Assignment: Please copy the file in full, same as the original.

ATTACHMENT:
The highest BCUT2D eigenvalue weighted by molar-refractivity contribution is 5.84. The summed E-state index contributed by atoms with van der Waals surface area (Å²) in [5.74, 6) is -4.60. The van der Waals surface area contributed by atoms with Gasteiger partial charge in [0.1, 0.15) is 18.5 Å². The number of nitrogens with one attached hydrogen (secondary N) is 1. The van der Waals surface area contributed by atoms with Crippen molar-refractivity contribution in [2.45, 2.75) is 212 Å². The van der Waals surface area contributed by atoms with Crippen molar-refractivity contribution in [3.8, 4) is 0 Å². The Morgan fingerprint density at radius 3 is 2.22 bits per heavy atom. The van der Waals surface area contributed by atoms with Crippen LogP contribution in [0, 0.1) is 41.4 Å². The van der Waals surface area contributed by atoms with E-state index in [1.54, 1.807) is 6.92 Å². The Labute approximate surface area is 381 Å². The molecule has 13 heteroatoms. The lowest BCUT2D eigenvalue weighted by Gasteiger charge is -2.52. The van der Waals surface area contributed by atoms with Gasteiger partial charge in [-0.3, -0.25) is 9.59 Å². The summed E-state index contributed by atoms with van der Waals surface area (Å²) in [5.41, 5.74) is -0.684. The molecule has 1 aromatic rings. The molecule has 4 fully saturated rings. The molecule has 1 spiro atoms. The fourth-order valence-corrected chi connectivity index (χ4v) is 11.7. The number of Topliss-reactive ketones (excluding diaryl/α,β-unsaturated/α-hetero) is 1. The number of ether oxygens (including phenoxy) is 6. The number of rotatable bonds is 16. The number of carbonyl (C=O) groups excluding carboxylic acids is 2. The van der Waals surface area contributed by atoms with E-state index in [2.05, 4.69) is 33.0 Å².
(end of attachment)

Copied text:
The highest BCUT2D eigenvalue weighted by molar-refractivity contribution is 5.84. The summed E-state index contributed by atoms with van der Waals surface area (Å²) in [5.74, 6) is -4.60. The van der Waals surface area contributed by atoms with Gasteiger partial charge in [0.1, 0.15) is 18.5 Å². The number of nitrogens with one attached hydrogen (secondary N) is 1. The van der Waals surface area contributed by atoms with Crippen molar-refractivity contribution in [2.45, 2.75) is 212 Å². The van der Waals surface area contributed by atoms with Crippen molar-refractivity contribution in [3.8, 4) is 0 Å². The Morgan fingerprint density at radius 3 is 2.22 bits per heavy atom. The van der Waals surface area contributed by atoms with Crippen LogP contribution in [0, 0.1) is 41.4 Å². The van der Waals surface area contributed by atoms with E-state index in [1.54, 1.807) is 6.92 Å². The Labute approximate surface area is 381 Å². The molecule has 13 heteroatoms. The lowest BCUT2D eigenvalue weighted by Gasteiger charge is -2.52. The van der Waals surface area contributed by atoms with Gasteiger partial charge in [-0.3, -0.25) is 9.59 Å². The summed E-state index contributed by atoms with van der Waals surface area (Å²) in [5.41, 5.74) is -0.684. The molecule has 1 aromatic rings. The molecule has 4 fully saturated rings. The molecule has 1 spiro atoms. The fourth-order valence-corrected chi connectivity index (χ4v) is 11.7. The number of Topliss-reactive ketones (excluding diaryl/α,β-unsaturated/α-hetero) is 1. The number of ether oxygens (including phenoxy) is 6. The number of rotatable bonds is 16. The number of carbonyl (C=O) groups excluding carboxylic acids is 2. The van der Waals surface area contributed by atoms with E-state index in [2.05, 4.69) is 33.0 Å².